Ancient daoyin gymnastics evolved partially in the context of Daoist religious practice. By the time this calisthenics tradition was incorporated into the late Ming and Qing martial arts, it was imbued with a rich Daoist vocabulary, which depicted the religious goal of immortality, as well as the various means—dietary, medical, alchemical, and meditative—of attaining it. For example, in some Daoist visualization practices the adept concocts in his brain, which serves as a crucible, an elixir. By drinking it, the practitioner creates an imperishable internal body, which, shedding the external one, emerges to immortality. This mystical language is reflected in Qing-period martial arts manuals, as in the following passage by Chang Naizhou:
Training the body unifies our external form; training the qi solidifies our internal aspect. When we are as strong and firm as iron, we naturally develop an indestructible golden elixir body. In this way, we transcend the common, enter sagehood, and attain the highest level. If it is said that an enemy does not fear us, this is of little significance. (Wile, 1996)
The unity of microcosm and macrocosm, which characterizes much of traditional Chinese philosophy, implies that the martial artist can reenact cosmic processes within his or her body, thereby attaining unity with the universe's underlying principles, or, as the Western scholar would term them, the divine.
The Chinese worldview does not recognize an external creator god. Instead the world is usually regarded as having evolved through a process of differentiation from a primordial unity called taiji ("great ultimate"). In this process of evolution several stages, or forces, are discernible, including yin and yang, the five elements (wuxing : water, fire, wood, metal, and earth), and the eight trigrams (bagua ), which form the core of the ancient Yi jing (Classic of changes). In such fighting styles as Taiji Quan and Bagua Zhang—which are consciously named after the cosmology—the practitioner reenacts the process of universal differentiation. The practice sequence opens in the quiescence of the primordial taiji, and proceeds through the interplay of yin and yang, the five elements, and the eight trigrams to a profusion, which equals the myriad phenomena. The training sequence does not end however in this state of multiplicity. Rather, the practitioner goes back in time to the origins of the universe, receding from the myriad things to the eight trigrams and five elements, contracting further to the two cosmic principles yin and yang, and culminating in the tranquility of taiji. Thus, the martial artist achieves, in his or her body, a mystical experience of unity with the undifferentiated whole that preceded cosmic fragmentation.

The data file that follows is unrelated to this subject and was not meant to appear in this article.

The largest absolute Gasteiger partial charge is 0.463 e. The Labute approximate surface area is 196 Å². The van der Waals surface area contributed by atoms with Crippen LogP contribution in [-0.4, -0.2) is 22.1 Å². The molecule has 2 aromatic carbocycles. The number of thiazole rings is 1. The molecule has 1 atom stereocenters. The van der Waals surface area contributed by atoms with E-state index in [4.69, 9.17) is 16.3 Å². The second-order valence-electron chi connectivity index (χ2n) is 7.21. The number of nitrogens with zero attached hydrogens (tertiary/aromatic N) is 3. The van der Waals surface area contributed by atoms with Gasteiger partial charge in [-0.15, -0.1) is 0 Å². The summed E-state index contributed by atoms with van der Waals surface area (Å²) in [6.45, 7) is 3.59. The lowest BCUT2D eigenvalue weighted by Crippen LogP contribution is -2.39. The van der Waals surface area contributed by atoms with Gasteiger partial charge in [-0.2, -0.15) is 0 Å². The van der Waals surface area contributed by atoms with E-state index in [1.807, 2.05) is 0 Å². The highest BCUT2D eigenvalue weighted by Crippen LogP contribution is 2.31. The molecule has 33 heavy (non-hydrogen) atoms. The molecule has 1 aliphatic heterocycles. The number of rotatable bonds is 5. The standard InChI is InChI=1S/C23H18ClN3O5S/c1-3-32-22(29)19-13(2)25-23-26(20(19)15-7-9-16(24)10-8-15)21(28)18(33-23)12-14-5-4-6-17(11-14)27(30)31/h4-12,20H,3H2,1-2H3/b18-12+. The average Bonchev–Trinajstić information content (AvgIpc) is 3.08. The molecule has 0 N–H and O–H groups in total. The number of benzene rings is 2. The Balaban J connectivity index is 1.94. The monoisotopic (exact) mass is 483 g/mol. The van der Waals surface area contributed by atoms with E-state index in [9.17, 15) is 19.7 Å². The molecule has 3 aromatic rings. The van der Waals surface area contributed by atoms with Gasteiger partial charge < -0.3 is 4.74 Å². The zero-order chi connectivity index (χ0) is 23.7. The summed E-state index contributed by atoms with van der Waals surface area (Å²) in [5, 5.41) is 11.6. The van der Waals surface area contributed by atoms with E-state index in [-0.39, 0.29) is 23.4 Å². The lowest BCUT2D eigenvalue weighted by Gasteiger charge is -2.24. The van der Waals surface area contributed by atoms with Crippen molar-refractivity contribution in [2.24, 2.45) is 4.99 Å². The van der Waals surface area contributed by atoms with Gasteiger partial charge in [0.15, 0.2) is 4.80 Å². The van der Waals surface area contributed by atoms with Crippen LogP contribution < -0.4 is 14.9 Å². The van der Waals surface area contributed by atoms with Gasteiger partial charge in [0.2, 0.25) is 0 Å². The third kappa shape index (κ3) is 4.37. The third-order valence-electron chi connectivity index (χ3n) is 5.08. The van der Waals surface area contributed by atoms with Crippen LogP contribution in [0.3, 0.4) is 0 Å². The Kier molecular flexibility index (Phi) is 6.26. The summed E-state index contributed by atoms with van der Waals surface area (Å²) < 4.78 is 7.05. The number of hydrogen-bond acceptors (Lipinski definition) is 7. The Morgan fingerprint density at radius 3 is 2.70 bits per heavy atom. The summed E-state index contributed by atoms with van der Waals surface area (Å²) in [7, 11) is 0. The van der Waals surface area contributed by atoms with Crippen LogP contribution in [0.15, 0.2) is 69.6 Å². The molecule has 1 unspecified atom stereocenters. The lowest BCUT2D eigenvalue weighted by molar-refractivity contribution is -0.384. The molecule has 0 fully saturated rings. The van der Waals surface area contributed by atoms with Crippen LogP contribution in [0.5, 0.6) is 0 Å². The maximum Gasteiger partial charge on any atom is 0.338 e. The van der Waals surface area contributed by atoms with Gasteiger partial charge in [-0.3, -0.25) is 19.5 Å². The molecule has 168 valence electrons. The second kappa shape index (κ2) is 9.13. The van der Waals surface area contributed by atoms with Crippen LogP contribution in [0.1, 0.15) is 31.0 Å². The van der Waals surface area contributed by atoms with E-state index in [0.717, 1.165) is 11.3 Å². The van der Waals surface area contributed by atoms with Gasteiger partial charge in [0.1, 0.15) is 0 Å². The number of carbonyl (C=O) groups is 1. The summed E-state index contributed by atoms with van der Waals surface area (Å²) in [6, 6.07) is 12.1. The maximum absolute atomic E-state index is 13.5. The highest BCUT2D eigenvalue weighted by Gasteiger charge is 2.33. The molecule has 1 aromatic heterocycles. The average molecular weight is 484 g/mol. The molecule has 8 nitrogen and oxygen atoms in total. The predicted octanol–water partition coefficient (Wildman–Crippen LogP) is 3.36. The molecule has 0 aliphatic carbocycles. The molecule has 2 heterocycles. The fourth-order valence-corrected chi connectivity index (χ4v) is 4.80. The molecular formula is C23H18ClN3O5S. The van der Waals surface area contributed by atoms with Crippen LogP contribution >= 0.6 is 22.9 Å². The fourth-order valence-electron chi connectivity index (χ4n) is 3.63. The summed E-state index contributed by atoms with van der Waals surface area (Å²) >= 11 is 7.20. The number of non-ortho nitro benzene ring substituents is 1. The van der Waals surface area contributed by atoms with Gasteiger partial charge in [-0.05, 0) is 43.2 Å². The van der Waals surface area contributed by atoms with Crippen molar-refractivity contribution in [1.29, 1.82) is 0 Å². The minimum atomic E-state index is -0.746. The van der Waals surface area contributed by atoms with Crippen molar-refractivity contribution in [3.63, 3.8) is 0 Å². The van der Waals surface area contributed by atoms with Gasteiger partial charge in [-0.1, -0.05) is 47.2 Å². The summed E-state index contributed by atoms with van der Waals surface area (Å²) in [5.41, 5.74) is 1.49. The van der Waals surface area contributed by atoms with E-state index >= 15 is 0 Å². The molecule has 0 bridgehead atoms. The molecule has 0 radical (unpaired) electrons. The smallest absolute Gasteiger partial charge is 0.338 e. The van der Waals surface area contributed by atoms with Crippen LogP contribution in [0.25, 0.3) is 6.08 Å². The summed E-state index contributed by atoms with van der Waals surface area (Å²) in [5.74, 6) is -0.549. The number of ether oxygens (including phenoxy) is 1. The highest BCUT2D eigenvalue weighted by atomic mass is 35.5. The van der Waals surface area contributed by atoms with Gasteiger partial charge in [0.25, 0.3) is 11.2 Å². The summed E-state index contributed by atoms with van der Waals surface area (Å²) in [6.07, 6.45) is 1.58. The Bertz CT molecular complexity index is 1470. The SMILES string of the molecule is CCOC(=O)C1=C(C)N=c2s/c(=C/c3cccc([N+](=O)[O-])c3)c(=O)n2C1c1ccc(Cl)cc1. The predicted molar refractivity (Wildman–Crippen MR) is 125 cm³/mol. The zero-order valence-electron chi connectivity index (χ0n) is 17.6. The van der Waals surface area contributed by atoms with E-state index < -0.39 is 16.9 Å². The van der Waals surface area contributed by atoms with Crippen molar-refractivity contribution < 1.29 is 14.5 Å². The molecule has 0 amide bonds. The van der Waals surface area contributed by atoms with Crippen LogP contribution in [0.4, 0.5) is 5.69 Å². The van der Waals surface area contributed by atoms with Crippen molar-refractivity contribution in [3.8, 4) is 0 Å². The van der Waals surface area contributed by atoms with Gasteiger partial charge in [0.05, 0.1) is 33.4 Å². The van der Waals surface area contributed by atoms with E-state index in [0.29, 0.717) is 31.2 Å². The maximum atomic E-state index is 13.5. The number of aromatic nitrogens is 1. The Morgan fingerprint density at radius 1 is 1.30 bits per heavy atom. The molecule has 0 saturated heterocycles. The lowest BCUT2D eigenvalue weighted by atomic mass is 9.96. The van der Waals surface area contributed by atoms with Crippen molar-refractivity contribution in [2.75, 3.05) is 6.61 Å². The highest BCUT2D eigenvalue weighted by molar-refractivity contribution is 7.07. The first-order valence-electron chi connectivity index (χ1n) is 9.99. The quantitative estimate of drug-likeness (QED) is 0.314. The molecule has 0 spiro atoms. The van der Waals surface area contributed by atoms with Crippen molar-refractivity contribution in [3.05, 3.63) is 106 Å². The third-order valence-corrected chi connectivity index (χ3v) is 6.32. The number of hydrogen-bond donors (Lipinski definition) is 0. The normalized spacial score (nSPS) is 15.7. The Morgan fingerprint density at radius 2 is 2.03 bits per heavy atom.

As early as the Tang period, Chinese Buddhist martial practice was related to Buddhist martial mythology. Despite the religion's prohibition of violence, it featured a significant number of military gods, who could be relied upon as an excuse for warfare. Thus, Shaolin's tutelary deity was the fearsome Vajrapāṇi (Chin., Jingangshen), also known as Nārāyaṇa (Chin., Naluoyanshen), who was believed to bestow physical strength on fighting monks. As indicated by his name, Vajrapāṇi's original weapon was the mythic vajra (literally, "diamond"). However, in the course of the Ming period, when they developed techniques of staff fighting, Shaolin monks altered Vajrapāṇi's image, arming him with a staff. The relation between martial deities and martial monks was thus reciprocal: Fighting gods such as Vajrapāṇi sanctioned monastic violence, at the same time that fighting monks changed the deities' weaponry to suit their own military training.
Twentieth-century martial arts manuals associate the Shaolin fighting style not only with Buddhist mythology but also with the Buddhist search for enlightenment. Shaolin's abbot Yongxin (b. 1965) describes Shaolin Quan as "martial Chan" (wuchan ), arguing that it is no different from meditation, the reading of scriptures, or any other form of self-cultivation practiced in the Chan (Jap., Zen) school. Some practitioners argue further that it is possible to perceive a Chan logic within Shaolin Quan's sequences of positions, which create patterns only to destroy them, thereby liberating the practitioner from preconceived notions.
It remains to be examined, however, when Chan vocabulary was first integrated into Chinese fighting styles such as Shaolin Quan. Preliminary investigations suggest that it is lacking from Shaolin-related literature all through the sixteenth century. But we know that Japanese Chan masters such as Takuan Sōhō (1573–1645) associated the martial arts with Buddhist self-cultivation. It is possible, therefore, that Chan rhetoric was introduced to the Chinese martial arts through Japanese influence. The notion that Chan could contribute to martial courage, for example, has been shown by Tang Hao to have been borrowed from Nitobe Inazō's Bushidô: The Soul of Japan (1899) into the Shaolin quanshu mijue (Shaolin hand-combat method secret formulas), first published in 1911.
Cheng Dali. Zhongguo wushu: Lishi yu wenhua. Chengdu, People's Republic of China, 1995.
Despeux, Catherine. "Gymnastics: The Ancient Tradition." In Taoist Meditation and Longevity Techniques, edited by Livia Kohn, pp. 225–261. Ann Arbor, Mich., 1989.
Lin Boyuan. Zhongguo tiyu shi, vol. 1: Shangce, gudai. Beijing, 1987.
Ma Mingda. Shuo jian cong gao. Lanzhou, People's Republic of China, 2000. An excellent collection of articles on various aspects of the Chinese martial arts by a leading expert.
Matsuda Ryūchi. Zusetsu Chugoku bujutsu shi. Translated into Chinese as Zhongguo wushu shilue. Taipei, Taiwan, 1986. An excellent general history of the Chinese martial arts.
Shahar, Meir. "Ming-Period Evidence of Shaolin Martial Practice." Harvard Journal of Asiatic Studies 61, no. 2 (2001): 359–413.
Tang Hao. Shaolin quanshu mijue kaozheng. Shanghai, 1941.
Tang Hao. Shaolin Wudang kao (1930). Reprint, Hong Kong, 1968.
Wile, Douglas. Lost T'ai-chi Classics from the Late Ch'ing Dynasty. Albany, N.Y., 1996.
Wile, Douglas. T'ai Chi's Ancestors: The Making of an Internal Martial Art. New York, 1999.
Xu Zhen (Zhedong). Guoji lunlue (1929). Reprint in series no. 1, vol. 50, Minguo congshu. Shanghai, 1989.
Zhongguo wushu baike quanshu. Beijing, 1998. A comprehensive encyclopedia that summarizes twentieth-century research on the Chinese martial arts.
Meir Shahar (2005)